nep-cbe New Economics Papers
on Cognitive and Behavioural Economics
Issue of 2005‒01‒02
nine papers chosen by
Marco Novarese
Università del Piemonte Orientale

  1. Organizational Routines: A Sceptical Look By Teppo Felin; Nicolai J. Foss
  2. Can a Work Organization Have An Attitude Problem? The Impact of Workplaces on Employee Attitude and Economic Outcomes By Ann Bartel; Richard Freeman; Casey Ichniowski; Morris Kleiner
  3. Organizational Climate and Company Productivity: the Role of Employee Affect and Employee Level By M Patterson; P Warr; M West
  4. The Network Economy and Models of the Employment Contract: Psychological, Economic and Legal By David Marsden
  5. Inequality and Public Good Provision: An Experimental Analysis By Lisa R. Anderson; Jennifer M. Mellor; Jeffrey Milyo
  6. Do Liberals Play Nice? The Effects of Party and Political Ideology in Public Goods and Trust Games By Jeffrey Milyo; Jennifer M. Mellor; Lisa Anderson
  7. Confidence-Enhanced Performance By Olivier Compte; Andrew Postlewaite
  8. The writing processes and learning strategies of initial users of speech recognition By Leijten M.; Van Waes L.
  9. The Production of Cognitive Achievement in Children: Home, School and Racial Test Score Gaps By Petra E. Todd; Kenneth I. Wolpin

  1. By: Teppo Felin; Nicolai J. Foss
    Abstract: Organizational routines and capabilities have become key constructs not only in evolutionary economics, but more recently also in business administration, specifically strategic management. In this chapter we explicate some of the underlying theoretical problems of these concepts, and discuss the need for micro-foundations. Specifically, we focus on some of the explanatory problems of collective-level theorizing, and what we think are tenuous assumptions about human beings. We argue that individual-level considerations deserve significantly more consideration, and that evolutionary economics and strategic management would be well served by building on methodological individualism.
    JEL: D2 L2 M1
    Date: 2004
  2. By: Ann Bartel; Richard Freeman; Casey Ichniowski; Morris Kleiner
    Abstract: In this study we examine whether a workplace can induce good or bad attitudes among its employees andwhether any such ¿workplace attitudes¿ affect economic outcomes. This study analyzes responses ofthousands of employees working in nearly two hundred branches to the emp loyee opinion survey of amajor US bank in 1994 and 1996. The results document the existence and persistence of a genuineworkplace effect in how workers view their jobs and organizations. Employee attitudes differ significantlyacross branches in ways that cannot be explained by branches randomly drawing workers from adistribution of workers with different innate attitudes. Furthermore, newly hired workers adopt thefavourable or unfavourable attitudes that the branches exhibited before they arrived. These workplaceattitudes also have significant effects on economic outcomes. Branches with less favourable attitudes havehigher turnover, lower levels of sales, and lower rates of sales growth than branches where workers havemore favourable attitudes. Less favourable branch attitudes are also a significant predictor of subsequentbranch closings. The study¿s results show that there are happy and unhappy workplaces, as well as happyand unhappy workers, with very different patterns of turnover and productivity in these workplaces.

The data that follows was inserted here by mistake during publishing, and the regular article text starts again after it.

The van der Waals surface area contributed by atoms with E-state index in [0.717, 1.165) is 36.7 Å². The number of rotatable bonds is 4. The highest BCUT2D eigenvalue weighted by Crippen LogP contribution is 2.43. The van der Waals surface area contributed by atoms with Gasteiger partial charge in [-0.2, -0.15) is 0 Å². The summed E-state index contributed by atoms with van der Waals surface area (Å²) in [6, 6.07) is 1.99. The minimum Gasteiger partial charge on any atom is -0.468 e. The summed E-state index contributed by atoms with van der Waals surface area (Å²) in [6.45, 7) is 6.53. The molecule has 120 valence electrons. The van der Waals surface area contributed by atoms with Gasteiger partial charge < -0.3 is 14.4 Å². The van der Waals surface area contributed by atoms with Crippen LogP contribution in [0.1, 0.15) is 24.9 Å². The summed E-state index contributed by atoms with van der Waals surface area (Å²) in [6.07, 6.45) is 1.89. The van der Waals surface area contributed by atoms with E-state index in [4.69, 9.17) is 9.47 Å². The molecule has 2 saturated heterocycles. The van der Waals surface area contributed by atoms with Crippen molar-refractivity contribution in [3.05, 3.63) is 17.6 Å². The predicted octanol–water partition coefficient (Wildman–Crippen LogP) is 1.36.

Keywords: work motivation, workplace attitudes, organization, performance
    JEL: J0 J2
    Date: 2004–05
  3. By: M Patterson; P Warr; M West
    Abstract: Consistent with a growing number of models about affect and behaviour and with arecognition that perception alone provides no impetus for action, it was predicted thatassociations between company climate and productivity would be mediated by average levelof job satisfaction. In a study of 42 manufacturing companies, subsequent productivity wassignificantly correlated in controlled analyses with eight aspects of organizational climate(e.g. skill development and concern for employee welfare) and also with average jobsatisfaction. The mediation hypothesis was supported in hierarchical multiple regressions forseparate aspects of climate. In addition, an overall analysis showed that companyproductivity was more strongly correlated with those aspects of climate that had strongersatisfaction loadings. A second prediction, that managers¿ perceptions of climate would bemore closely linked to company productivity than would those of non-managers, was notsupported. However, managers¿ assessments of most aspects of their company¿s climatewere significantly more positive than those of non-managers.